The problem is that in many cases The Times presented no hard evidence that spending by the favor-seekers at Trump properties was directly connected to favorable government decisions. Simply saying that many big spenders at Trump’s properties “saw their interests advanced, in some fashion, by Mr. Trump or his government” is not proof of malfeasance. If that is proof of corruption, all the members of Congress should be in jail.
The story is littered with references to businesses and organizations holding events at Trump properties, implying that they were buying special favors.
The Times reported, for example, that Morgan Stanley paid at least $156,882 to hold a conference at Trump International Hotel in Washington, D.C. in 2017, Deloitte spent at least $347,529 for a conference there in June 2017 and the Food Marketing Institute paid $1.2 million to hold conferences at Trump National Doral Miami in 2018 and 2019. But all three told The Times the events had been booked long in advance. So much for buying influence with the President.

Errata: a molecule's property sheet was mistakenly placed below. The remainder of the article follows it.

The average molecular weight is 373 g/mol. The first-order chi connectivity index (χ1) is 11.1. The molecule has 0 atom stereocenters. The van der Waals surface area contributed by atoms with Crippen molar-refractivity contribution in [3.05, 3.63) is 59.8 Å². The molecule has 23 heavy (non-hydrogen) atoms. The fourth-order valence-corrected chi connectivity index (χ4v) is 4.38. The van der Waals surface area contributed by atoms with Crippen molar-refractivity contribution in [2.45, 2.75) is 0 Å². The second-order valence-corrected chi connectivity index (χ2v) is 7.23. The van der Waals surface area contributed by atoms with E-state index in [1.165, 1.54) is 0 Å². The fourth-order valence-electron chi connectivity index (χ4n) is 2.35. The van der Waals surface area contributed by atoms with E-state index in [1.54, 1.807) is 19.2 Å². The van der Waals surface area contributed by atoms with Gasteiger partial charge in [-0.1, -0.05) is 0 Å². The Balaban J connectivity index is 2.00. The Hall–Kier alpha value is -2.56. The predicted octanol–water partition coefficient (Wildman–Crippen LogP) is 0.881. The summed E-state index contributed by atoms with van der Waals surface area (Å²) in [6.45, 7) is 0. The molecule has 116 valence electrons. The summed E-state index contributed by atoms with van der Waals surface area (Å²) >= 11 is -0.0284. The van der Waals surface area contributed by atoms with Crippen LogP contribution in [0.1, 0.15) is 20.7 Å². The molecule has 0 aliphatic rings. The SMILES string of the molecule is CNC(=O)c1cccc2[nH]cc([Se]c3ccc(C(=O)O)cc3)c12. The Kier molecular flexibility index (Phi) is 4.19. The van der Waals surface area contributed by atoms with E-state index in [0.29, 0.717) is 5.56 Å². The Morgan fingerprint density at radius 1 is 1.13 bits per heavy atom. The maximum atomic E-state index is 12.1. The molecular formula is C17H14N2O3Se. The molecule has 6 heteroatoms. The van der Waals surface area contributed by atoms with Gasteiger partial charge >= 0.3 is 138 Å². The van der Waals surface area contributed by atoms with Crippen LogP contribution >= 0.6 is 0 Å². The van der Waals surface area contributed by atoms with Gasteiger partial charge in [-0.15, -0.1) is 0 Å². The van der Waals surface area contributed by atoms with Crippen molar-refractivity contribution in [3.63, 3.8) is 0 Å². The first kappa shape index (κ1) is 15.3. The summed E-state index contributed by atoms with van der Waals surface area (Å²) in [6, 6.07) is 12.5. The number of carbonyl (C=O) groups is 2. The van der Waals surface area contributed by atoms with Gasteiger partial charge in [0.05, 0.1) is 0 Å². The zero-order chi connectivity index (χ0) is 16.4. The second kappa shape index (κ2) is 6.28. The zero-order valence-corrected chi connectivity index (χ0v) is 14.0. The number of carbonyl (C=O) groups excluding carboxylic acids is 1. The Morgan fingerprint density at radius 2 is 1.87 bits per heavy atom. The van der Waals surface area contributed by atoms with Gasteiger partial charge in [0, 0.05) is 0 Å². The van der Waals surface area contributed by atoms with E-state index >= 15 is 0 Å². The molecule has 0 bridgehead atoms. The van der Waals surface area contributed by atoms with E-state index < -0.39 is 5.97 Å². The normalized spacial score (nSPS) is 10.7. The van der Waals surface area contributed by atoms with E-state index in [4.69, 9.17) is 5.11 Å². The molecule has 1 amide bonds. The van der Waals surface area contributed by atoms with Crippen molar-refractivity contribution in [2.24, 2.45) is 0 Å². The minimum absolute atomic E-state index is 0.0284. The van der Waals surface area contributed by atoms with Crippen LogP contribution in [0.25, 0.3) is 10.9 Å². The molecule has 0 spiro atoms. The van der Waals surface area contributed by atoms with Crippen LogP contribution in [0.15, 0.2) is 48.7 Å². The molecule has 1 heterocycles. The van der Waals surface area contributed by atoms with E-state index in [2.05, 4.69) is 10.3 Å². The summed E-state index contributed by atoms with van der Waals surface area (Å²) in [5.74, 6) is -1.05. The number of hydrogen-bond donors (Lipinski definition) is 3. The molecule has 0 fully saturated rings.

In another case, the Times wrote about a time when a White House meeting of restaurant executives to discuss the pandemic included Tilman Fertitta, a billionaire who had once operated a café in a Trump casino. Fertitta complained that bad publicity had forced him to return millions of dollars in federal aid intended to help strapped small businesses. He asked that the administration create a second fund for the larger private restaurateur. But Treasury Secretary Steven Mnuchin was noncommittal, the Times wrote, and the fund never materialized. I guess that connection didn’t pay off.